For example, many churches with a new youth program have members who will complain that the youth ought not to be doing such things or whatever. We as pastors need to be diplomatic with our people and let them know that this is the vision of our church and the youth will truly benefit from this ministry.
Hopefully these "willful ones" will trust their pastor enough to stay.
In First Nations churches we must be diplomatic as well.
One Sunday night I had a member of our church approach me. This person was worried that non-Native visitors would come into our church and be offended by some of the traditional Native ceremonies we present. I explained to this beloved church member that we will not abstain from these ceremonies simply because we are afraid someone will be offended.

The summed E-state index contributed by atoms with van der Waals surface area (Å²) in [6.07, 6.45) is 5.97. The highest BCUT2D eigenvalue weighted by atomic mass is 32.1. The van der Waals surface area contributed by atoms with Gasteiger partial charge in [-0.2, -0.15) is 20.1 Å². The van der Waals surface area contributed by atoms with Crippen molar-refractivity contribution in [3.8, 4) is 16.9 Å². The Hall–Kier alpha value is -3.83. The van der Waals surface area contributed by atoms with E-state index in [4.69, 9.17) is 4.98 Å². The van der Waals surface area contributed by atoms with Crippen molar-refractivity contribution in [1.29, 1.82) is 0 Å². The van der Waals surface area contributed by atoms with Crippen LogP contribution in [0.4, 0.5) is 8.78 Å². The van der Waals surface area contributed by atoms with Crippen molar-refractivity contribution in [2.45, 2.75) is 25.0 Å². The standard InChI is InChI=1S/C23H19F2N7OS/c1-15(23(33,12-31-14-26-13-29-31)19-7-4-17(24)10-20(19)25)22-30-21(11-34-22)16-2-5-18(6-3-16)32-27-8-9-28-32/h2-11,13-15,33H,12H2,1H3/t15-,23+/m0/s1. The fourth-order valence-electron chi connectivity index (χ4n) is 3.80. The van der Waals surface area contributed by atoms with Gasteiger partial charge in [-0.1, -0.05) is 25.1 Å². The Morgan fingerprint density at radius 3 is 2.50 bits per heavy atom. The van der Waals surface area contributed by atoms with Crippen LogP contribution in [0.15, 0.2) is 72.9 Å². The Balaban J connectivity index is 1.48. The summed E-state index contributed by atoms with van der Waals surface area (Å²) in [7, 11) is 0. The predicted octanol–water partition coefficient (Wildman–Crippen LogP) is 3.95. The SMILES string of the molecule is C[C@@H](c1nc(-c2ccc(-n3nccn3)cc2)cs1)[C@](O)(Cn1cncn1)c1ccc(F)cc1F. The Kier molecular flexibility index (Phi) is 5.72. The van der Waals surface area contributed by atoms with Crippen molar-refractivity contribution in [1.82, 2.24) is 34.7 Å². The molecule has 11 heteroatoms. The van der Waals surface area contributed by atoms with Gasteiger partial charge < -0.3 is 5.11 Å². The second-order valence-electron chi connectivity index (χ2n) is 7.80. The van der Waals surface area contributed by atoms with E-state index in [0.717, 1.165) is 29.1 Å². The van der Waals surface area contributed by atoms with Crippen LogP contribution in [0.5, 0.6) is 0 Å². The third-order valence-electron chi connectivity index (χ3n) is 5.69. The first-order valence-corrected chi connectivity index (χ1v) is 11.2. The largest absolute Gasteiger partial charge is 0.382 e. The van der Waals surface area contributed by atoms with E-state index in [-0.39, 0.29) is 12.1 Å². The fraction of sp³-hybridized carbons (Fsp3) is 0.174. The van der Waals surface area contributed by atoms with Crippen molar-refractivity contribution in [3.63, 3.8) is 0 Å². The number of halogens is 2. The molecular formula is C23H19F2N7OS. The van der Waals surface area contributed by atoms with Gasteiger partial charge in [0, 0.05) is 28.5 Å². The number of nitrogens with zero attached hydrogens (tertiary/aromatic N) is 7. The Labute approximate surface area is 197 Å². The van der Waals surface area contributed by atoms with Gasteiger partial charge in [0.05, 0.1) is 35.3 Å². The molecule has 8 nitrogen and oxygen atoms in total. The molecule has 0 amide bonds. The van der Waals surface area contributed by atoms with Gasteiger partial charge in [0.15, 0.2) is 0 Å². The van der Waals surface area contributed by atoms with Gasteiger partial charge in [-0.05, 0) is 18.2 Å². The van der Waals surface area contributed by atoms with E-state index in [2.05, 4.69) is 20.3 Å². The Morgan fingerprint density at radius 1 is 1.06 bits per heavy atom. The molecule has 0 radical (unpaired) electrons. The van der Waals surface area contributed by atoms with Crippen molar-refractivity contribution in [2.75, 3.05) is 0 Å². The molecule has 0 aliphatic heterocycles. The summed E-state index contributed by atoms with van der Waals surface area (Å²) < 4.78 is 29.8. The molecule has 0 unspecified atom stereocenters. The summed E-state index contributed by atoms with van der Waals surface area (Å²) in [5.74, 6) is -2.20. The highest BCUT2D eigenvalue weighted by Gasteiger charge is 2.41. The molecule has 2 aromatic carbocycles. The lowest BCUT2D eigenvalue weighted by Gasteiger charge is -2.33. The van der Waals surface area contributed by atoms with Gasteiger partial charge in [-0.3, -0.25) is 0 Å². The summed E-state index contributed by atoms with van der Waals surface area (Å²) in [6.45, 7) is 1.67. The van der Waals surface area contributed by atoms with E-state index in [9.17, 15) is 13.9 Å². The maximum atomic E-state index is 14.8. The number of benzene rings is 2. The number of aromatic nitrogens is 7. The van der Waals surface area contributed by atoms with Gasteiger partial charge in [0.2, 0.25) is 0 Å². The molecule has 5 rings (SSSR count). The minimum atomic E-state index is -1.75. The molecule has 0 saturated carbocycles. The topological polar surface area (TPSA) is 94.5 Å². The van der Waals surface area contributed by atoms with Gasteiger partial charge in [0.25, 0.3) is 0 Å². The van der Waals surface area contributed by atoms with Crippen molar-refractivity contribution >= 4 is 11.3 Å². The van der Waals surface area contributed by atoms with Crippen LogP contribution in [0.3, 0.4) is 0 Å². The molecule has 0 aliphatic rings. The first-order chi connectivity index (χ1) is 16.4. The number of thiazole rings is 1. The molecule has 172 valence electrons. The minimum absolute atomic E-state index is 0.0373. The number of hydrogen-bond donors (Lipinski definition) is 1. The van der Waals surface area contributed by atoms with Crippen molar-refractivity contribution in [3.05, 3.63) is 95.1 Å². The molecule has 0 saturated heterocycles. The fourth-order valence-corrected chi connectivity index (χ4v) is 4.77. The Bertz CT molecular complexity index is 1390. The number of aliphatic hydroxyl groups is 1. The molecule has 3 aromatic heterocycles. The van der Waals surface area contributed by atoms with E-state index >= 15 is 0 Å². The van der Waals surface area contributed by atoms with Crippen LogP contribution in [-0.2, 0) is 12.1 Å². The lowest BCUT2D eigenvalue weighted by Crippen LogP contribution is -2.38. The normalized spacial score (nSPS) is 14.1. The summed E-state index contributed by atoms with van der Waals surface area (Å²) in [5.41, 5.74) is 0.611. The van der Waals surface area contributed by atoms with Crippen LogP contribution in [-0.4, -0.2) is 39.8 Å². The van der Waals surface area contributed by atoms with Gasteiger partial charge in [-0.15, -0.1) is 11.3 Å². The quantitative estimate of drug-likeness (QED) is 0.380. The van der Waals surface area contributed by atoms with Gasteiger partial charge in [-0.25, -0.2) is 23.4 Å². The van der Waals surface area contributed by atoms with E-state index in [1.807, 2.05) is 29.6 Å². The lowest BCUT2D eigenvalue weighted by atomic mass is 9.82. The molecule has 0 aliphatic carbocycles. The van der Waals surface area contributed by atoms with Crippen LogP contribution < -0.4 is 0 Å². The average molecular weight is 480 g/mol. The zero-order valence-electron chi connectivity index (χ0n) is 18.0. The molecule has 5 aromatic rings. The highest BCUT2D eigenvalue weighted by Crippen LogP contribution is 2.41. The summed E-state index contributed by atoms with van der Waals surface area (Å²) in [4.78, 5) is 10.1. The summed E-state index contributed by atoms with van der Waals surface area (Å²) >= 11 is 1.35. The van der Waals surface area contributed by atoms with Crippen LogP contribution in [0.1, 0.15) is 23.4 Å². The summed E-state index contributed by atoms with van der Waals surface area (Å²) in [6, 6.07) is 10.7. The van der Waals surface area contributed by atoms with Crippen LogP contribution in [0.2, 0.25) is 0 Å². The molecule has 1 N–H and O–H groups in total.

If anyone is offended they are welcome to talk to me or Randy about anything, and we welcome the conversation.
However, I will not abstain because from our ceremonies because they are important to our people. Lots of non-Native people relate and appreciate these ceremonies as well. It takes them out of the norm and helps them approach God in a new way.
Also, I am more interested in that ONE Native person who is visiting our church - who has not darkened the doorway of a church since childhood - who will see, smell and hear indigenous sounds and instantly feel welcomed. They will think, I've never been to a church like this before, where a Native person can be a Native person.
That is the reason we are here! For our First Nations people. Everyone is welcome of course - if you can put up with a sometimes smoky atmosphere. Some non-Native brothers and sisters actuallly come out because of the smoke! (It's only sage, nothing illegal : )